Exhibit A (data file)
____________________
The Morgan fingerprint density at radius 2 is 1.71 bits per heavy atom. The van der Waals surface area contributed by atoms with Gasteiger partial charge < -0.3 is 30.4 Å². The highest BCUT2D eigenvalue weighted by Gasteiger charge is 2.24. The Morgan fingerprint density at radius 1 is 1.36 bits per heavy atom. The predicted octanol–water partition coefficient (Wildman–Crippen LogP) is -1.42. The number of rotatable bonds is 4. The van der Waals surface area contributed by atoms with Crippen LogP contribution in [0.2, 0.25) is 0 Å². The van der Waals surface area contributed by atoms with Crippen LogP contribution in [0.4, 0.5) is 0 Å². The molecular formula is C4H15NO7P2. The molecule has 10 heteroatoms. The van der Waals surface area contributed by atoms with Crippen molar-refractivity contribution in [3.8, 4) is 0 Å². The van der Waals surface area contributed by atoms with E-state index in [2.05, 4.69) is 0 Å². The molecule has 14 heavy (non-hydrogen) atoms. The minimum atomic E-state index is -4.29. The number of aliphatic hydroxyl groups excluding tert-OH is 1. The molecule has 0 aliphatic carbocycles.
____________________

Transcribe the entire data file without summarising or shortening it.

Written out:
The Morgan fingerprint density at radius 2 is 1.71 bits per heavy atom. The van der Waals surface area contributed by atoms with Gasteiger partial charge < -0.3 is 30.4 Å². The highest BCUT2D eigenvalue weighted by Gasteiger charge is 2.24. The Morgan fingerprint density at radius 1 is 1.36 bits per heavy atom. The predicted octanol–water partition coefficient (Wildman–Crippen LogP) is -1.42. The number of rotatable bonds is 4. The van der Waals surface area contributed by atoms with Crippen LogP contribution in [0.2, 0.25) is 0 Å². The van der Waals surface area contributed by atoms with Crippen LogP contribution in [0.4, 0.5) is 0 Å². The molecular formula is C4H15NO7P2. The molecule has 10 heteroatoms. The van der Waals surface area contributed by atoms with Crippen molar-refractivity contribution in [3.8, 4) is 0 Å². The van der Waals surface area contributed by atoms with E-state index in [2.05, 4.69) is 0 Å². The molecule has 14 heavy (non-hydrogen) atoms. The minimum atomic E-state index is -4.29. The number of aliphatic hydroxyl groups excluding tert-OH is 1. The molecule has 0 aliphatic carbocycles.